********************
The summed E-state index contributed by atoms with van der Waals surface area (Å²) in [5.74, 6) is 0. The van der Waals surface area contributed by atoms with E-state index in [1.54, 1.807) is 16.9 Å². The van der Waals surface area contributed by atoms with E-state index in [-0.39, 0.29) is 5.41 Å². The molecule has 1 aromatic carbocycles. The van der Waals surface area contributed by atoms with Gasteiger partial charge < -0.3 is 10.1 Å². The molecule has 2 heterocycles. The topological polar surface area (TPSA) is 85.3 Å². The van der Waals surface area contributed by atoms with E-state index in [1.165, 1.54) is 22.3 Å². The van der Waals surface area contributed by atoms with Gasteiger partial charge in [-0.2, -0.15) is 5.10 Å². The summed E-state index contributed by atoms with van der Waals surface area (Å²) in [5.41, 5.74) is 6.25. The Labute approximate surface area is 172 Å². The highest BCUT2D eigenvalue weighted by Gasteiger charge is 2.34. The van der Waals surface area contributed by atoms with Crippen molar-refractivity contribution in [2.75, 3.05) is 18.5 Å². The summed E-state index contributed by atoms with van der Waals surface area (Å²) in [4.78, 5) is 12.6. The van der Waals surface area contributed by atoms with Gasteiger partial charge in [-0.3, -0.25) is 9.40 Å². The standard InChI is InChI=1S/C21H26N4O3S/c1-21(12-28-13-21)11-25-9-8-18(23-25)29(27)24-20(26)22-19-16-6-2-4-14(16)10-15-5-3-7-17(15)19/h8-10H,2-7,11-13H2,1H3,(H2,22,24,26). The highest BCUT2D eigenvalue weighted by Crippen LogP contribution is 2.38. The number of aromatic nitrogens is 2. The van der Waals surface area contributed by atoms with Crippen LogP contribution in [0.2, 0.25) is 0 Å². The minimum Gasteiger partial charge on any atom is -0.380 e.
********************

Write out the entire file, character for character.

The summed E-state index contributed by atoms with van der Waals surface area (Å²) in [5.74, 6) is 0. The van der Waals surface area contributed by atoms with E-state index in [1.54, 1.807) is 16.9 Å². The van der Waals surface area contributed by atoms with E-state index in [-0.39, 0.29) is 5.41 Å². The molecule has 1 aromatic carbocycles. The van der Waals surface area contributed by atoms with Gasteiger partial charge < -0.3 is 10.1 Å². The molecule has 2 heterocycles. The topological polar surface area (TPSA) is 85.3 Å². The van der Waals surface area contributed by atoms with E-state index in [1.165, 1.54) is 22.3 Å². The van der Waals surface area contributed by atoms with Gasteiger partial charge in [-0.2, -0.15) is 5.10 Å². The summed E-state index contributed by atoms with van der Waals surface area (Å²) in [5.41, 5.74) is 6.25. The Labute approximate surface area is 172 Å². The highest BCUT2D eigenvalue weighted by Gasteiger charge is 2.34. The van der Waals surface area contributed by atoms with Crippen molar-refractivity contribution in [2.75, 3.05) is 18.5 Å². The summed E-state index contributed by atoms with van der Waals surface area (Å²) in [4.78, 5) is 12.6. The van der Waals surface area contributed by atoms with Gasteiger partial charge in [-0.3, -0.25) is 9.40 Å². The standard InChI is InChI=1S/C21H26N4O3S/c1-21(12-28-13-21)11-25-9-8-18(23-25)29(27)24-20(26)22-19-16-6-2-4-14(16)10-15-5-3-7-17(15)19/h8-10H,2-7,11-13H2,1H3,(H2,22,24,26). The highest BCUT2D eigenvalue weighted by Crippen LogP contribution is 2.38. The number of aromatic nitrogens is 2. The van der Waals surface area contributed by atoms with Crippen LogP contribution in [0.2, 0.25) is 0 Å². The minimum Gasteiger partial charge on any atom is -0.380 e.